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Turbulent relationship ends with murder, suicide

He punched her, pulled her hair, scratched her face. Sometimes she came to work with black eyes. Sometimes co-workers followed her home to make sure he wasn't waiting for her.

Christine Bartlett got a court order in October requiring Nicholas Claffey to stay away. "He has threatened my life ... repeatedly," she wrote in the petition.

Despite her efforts to keep him away, however, she was found at his side Wednesday evening, inside Claffey's weathered trailer at Lake Gilbert RV Park. She had been killed with a knife. He died of a gunshot to the temple.

The Pasco County Sheriff's Office labeled it a murder-suicide - the first of two that day - but questions remain:

Why was she there?

Was she kidnapped?

He had been enrolled in a batterer's intervention program through the court system.

Was she giving him another chance?

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Bartlett, 38, worked as a waitress at John's Steak & Seafood Restaurant in Zephyrhills. Claffey, 50, was listed in court records as disabled. She was petite, with dark hair and dark eyes. He was average in height and weight. He had blue eyes and a scar on his back.

The two had been in a turbulent relationship for seven years, according to Bartlett's injunction request.

In that paperwork, Bartlett described an Oct. 6 incident at the RV they shared in Palm View Gardens in Zephyrhills, where Claffey barricaded her inside, "repeatedly punch(ed) me in the head, pulled (my) hair & tossed me around the house & threaten(ed) myself & family," she reported.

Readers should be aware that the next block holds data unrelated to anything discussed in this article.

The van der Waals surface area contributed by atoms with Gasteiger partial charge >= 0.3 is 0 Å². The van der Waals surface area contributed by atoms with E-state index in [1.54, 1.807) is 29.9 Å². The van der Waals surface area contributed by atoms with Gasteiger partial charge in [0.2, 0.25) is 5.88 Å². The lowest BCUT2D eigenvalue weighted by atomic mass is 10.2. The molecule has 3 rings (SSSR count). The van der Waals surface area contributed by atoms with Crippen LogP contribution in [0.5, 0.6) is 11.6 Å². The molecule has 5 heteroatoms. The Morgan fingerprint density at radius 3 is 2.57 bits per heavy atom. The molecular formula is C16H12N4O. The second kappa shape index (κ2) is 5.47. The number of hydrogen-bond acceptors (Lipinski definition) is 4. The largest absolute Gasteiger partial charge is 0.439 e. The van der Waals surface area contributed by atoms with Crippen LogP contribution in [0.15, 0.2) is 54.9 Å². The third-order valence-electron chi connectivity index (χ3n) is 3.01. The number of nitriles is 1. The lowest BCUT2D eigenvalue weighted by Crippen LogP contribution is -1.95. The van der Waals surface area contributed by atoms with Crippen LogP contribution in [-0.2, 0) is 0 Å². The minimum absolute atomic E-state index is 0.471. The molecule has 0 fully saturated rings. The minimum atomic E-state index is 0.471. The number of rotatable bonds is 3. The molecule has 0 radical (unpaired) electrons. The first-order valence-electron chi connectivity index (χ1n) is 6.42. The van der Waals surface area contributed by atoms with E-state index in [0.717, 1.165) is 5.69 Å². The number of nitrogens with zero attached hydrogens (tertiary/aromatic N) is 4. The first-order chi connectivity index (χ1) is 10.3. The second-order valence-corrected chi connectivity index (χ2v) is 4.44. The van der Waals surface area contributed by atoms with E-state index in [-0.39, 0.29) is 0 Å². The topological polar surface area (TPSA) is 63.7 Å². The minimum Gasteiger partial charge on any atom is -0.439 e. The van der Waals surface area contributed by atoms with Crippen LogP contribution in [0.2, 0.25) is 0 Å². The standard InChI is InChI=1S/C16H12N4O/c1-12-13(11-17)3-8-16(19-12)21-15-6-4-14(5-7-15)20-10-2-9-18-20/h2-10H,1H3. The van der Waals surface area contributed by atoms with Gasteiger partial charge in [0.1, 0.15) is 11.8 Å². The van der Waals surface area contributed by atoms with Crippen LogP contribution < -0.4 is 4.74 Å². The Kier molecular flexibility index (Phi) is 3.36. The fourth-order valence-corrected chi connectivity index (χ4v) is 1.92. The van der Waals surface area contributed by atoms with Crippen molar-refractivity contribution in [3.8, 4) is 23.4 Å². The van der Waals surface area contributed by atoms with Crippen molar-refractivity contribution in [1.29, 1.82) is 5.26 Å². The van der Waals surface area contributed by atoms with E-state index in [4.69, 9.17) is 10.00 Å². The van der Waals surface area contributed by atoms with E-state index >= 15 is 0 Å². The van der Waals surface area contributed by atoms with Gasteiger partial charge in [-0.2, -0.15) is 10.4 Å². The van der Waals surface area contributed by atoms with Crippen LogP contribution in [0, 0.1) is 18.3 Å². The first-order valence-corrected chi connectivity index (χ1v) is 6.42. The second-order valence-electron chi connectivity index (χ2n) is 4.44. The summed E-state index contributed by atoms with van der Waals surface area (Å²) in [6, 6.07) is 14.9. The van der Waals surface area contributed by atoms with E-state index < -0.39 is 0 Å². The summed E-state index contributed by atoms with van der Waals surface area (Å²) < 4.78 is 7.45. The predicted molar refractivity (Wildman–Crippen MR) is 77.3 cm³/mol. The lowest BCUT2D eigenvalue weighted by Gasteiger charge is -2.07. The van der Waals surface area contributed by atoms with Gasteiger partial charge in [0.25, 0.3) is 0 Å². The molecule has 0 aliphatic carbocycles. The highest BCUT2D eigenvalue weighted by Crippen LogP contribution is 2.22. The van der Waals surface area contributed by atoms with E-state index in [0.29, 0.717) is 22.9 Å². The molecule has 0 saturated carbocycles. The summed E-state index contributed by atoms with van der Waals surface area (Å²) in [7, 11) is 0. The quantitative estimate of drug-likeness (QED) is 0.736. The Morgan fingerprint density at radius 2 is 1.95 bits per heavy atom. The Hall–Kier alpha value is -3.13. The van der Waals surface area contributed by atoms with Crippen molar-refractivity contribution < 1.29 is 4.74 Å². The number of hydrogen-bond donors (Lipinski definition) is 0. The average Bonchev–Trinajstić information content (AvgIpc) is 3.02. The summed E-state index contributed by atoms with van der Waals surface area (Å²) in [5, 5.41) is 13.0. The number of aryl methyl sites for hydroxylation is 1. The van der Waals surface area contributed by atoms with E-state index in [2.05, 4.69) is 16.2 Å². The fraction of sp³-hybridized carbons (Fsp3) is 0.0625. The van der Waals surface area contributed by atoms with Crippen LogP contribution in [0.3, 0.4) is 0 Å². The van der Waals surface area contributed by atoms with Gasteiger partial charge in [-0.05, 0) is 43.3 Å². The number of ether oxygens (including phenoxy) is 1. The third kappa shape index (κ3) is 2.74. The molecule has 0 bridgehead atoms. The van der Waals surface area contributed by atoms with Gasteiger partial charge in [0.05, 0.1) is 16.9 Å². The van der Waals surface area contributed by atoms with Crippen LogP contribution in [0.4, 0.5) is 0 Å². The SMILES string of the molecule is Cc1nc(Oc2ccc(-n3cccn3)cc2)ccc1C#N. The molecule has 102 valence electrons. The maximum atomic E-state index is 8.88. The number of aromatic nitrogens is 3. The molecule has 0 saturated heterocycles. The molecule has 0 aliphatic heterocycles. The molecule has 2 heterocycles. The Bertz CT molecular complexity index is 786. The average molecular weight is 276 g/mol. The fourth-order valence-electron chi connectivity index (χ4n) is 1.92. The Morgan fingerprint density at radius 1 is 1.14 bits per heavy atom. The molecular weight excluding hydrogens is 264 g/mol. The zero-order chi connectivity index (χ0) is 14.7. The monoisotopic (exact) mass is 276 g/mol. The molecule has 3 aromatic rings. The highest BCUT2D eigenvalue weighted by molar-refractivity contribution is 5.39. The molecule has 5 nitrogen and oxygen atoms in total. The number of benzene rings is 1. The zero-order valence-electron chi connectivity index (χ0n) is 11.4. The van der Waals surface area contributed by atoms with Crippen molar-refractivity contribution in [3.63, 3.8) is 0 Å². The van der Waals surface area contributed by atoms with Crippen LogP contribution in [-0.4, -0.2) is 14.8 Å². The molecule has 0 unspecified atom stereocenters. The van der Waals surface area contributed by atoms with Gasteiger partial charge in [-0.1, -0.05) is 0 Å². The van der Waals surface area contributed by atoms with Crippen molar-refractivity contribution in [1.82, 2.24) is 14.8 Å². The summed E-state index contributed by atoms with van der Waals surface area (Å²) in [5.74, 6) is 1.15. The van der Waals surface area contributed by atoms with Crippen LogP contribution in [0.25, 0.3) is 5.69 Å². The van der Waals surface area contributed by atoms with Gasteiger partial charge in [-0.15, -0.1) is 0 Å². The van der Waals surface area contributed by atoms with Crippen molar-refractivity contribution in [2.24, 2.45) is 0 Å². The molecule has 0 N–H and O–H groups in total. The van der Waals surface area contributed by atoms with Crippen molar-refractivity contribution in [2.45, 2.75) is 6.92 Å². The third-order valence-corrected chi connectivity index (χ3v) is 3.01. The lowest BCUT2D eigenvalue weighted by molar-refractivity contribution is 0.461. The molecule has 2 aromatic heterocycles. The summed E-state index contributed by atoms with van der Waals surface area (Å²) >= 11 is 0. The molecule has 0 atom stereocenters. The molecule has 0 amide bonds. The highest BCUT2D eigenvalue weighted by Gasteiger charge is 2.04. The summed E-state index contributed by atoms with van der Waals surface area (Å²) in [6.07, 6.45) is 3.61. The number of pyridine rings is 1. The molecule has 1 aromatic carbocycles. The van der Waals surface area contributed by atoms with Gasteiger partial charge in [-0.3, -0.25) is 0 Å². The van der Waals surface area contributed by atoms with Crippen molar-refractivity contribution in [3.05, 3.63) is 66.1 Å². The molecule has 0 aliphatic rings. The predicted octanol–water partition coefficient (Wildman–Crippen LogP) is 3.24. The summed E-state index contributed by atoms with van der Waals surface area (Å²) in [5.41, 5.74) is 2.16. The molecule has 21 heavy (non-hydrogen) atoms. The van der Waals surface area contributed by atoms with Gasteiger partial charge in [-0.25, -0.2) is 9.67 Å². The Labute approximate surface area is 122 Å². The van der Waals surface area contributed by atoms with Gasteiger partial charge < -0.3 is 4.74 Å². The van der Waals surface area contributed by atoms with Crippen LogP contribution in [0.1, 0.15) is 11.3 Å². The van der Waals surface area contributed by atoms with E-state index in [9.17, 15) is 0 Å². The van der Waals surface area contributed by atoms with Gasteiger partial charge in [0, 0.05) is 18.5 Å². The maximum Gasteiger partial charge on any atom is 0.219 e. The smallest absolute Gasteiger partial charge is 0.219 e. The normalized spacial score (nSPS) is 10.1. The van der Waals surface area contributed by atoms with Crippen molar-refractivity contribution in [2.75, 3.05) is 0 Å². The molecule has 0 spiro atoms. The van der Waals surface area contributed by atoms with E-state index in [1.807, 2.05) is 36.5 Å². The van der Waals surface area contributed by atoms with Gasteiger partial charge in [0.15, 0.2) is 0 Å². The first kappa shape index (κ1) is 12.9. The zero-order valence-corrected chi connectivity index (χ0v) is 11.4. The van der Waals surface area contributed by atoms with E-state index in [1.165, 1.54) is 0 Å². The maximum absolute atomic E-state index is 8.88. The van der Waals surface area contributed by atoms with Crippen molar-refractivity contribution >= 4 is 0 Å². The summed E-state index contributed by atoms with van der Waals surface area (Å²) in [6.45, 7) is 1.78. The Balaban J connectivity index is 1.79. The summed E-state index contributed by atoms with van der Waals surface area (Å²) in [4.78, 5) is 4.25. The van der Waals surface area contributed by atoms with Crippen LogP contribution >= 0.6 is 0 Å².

She said he had threatened others. She said he had guns.

She described another incident Sept. 29. She was trying to get a ride to work when "he tried to force me out of the car and proceeded to pull & yank at my hair. ..."

"He would not bring me to work & said he was going to kidnap me." After an "hour of fear & abuse," she wrote, he let her go.

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Circuit Judge Lynn Tepper granted the injunction Oct. 25 requiring Claffey to stay away. Among the conditions, Claffey was ordered not to have guns. Claffey signed an affidavit saying he had none.

Around that time, Claffey moved into the Lake Gilbert RV Park on U.S. 301, in the last home on the lonely road, just before the junkyard and the lake.

He told his new neighbor, Arnold Beverly, that he had come from Kentucky, where he'd been a coal miner. Beverly, 56, is a Kentucky native, too.

"We were both hillbillies," Beverly said.

But the neighbor sensed Claffey was depressed. Beverly asked him a couple weeks ago to listen to music and share a few beers. Claffey declined.

"He said he'd rather sit alone even when he was feeling lonesome," Beverly said.

In a matter of weeks, Claffey violated the injunction. On Nov. 8, Bartlett and a friend came home and saw Claffey waiting for her. They drove off. He chased them.

In the sheriff's report, Bartlett told an officer that Claffey also had been leaving her an "enormous amount of voice messages."

Bartlett's boss, Nick Gabriel, said she arrived at work with black eyes. He said everyone knew about her situation.

"What kind of moron would raise his hand to a woman?" Gabriel said and shook his head.

She was scheduled to work Wednesday from 5 p.m. till closing. Gabriel said Bartlett was prompt and never missed work, so he knew something was wrong when she didn't show.

A neighbor at the RV park also suspected something was wrong. She knocked several times at Claffey's trailer on Wednesday and got no answer, sheriff's spokesman Doug Tobin said. About 5:20 p.m., the neighbor went into the trailer and found the two dead.

Bartlett had four children who live with their father in Jacksonville, Gabriel said. Her family could not be reached Thursday.

Erin Sullivan can be reached at or (813) 909-4609. St. Petersburg Times reporters Chuin-Wei Yap and Molly Moorhead and Times researcher John Martin contributed to this report.